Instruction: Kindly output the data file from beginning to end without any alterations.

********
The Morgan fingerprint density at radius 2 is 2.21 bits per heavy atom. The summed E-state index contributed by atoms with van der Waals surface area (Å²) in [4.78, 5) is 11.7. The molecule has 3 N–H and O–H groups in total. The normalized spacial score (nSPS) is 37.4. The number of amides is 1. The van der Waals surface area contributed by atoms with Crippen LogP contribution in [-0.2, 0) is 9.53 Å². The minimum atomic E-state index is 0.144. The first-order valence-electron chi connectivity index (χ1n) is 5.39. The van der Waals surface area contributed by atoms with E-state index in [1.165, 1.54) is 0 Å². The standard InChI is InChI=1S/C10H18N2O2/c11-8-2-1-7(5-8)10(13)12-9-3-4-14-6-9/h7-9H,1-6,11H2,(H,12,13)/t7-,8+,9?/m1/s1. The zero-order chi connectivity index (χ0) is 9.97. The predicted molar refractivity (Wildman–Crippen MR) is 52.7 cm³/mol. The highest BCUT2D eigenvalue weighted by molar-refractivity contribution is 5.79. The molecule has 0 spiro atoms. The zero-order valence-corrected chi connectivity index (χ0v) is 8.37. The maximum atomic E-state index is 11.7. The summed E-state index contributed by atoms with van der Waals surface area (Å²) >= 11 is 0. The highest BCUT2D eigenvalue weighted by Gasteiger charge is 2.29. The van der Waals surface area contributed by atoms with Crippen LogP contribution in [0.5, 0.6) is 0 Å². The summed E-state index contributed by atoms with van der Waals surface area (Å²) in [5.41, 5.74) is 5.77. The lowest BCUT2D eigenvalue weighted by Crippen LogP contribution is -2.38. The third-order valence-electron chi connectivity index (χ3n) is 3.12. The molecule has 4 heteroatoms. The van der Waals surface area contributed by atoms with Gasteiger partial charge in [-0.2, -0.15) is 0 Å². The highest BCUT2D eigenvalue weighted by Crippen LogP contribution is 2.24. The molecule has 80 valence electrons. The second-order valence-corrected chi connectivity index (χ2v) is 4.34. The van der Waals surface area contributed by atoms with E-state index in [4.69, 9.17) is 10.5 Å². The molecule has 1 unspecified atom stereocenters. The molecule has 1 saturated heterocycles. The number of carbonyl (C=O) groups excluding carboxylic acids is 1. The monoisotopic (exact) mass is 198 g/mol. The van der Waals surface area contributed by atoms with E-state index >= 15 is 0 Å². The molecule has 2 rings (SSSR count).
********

The Morgan fingerprint density at radius 2 is 2.21 bits per heavy atom. The summed E-state index contributed by atoms with van der Waals surface area (Å²) in [4.78, 5) is 11.7. The molecule has 3 N–H and O–H groups in total. The normalized spacial score (nSPS) is 37.4. The number of amides is 1. The van der Waals surface area contributed by atoms with Crippen LogP contribution in [-0.2, 0) is 9.53 Å². The minimum atomic E-state index is 0.144. The first-order valence-electron chi connectivity index (χ1n) is 5.39. The van der Waals surface area contributed by atoms with E-state index in [1.165, 1.54) is 0 Å². The standard InChI is InChI=1S/C10H18N2O2/c11-8-2-1-7(5-8)10(13)12-9-3-4-14-6-9/h7-9H,1-6,11H2,(H,12,13)/t7-,8+,9?/m1/s1. The zero-order chi connectivity index (χ0) is 9.97. The predicted molar refractivity (Wildman–Crippen MR) is 52.7 cm³/mol. The highest BCUT2D eigenvalue weighted by molar-refractivity contribution is 5.79. The molecule has 0 spiro atoms. The zero-order valence-corrected chi connectivity index (χ0v) is 8.37. The maximum atomic E-state index is 11.7. The summed E-state index contributed by atoms with van der Waals surface area (Å²) >= 11 is 0. The highest BCUT2D eigenvalue weighted by Gasteiger charge is 2.29. The van der Waals surface area contributed by atoms with Crippen LogP contribution in [0.5, 0.6) is 0 Å². The summed E-state index contributed by atoms with van der Waals surface area (Å²) in [5.41, 5.74) is 5.77. The lowest BCUT2D eigenvalue weighted by Crippen LogP contribution is -2.38. The third-order valence-electron chi connectivity index (χ3n) is 3.12. The molecule has 4 heteroatoms. The van der Waals surface area contributed by atoms with Gasteiger partial charge in [-0.2, -0.15) is 0 Å². The highest BCUT2D eigenvalue weighted by Crippen LogP contribution is 2.24. The molecule has 80 valence electrons. The second-order valence-corrected chi connectivity index (χ2v) is 4.34. The van der Waals surface area contributed by atoms with E-state index in [4.69, 9.17) is 10.5 Å². The molecule has 1 unspecified atom stereocenters. The molecule has 1 saturated heterocycles. The number of carbonyl (C=O) groups excluding carboxylic acids is 1. The monoisotopic (exact) mass is 198 g/mol. The van der Waals surface area contributed by atoms with E-state index >= 15 is 0 Å². The molecule has 2 rings (SSSR count).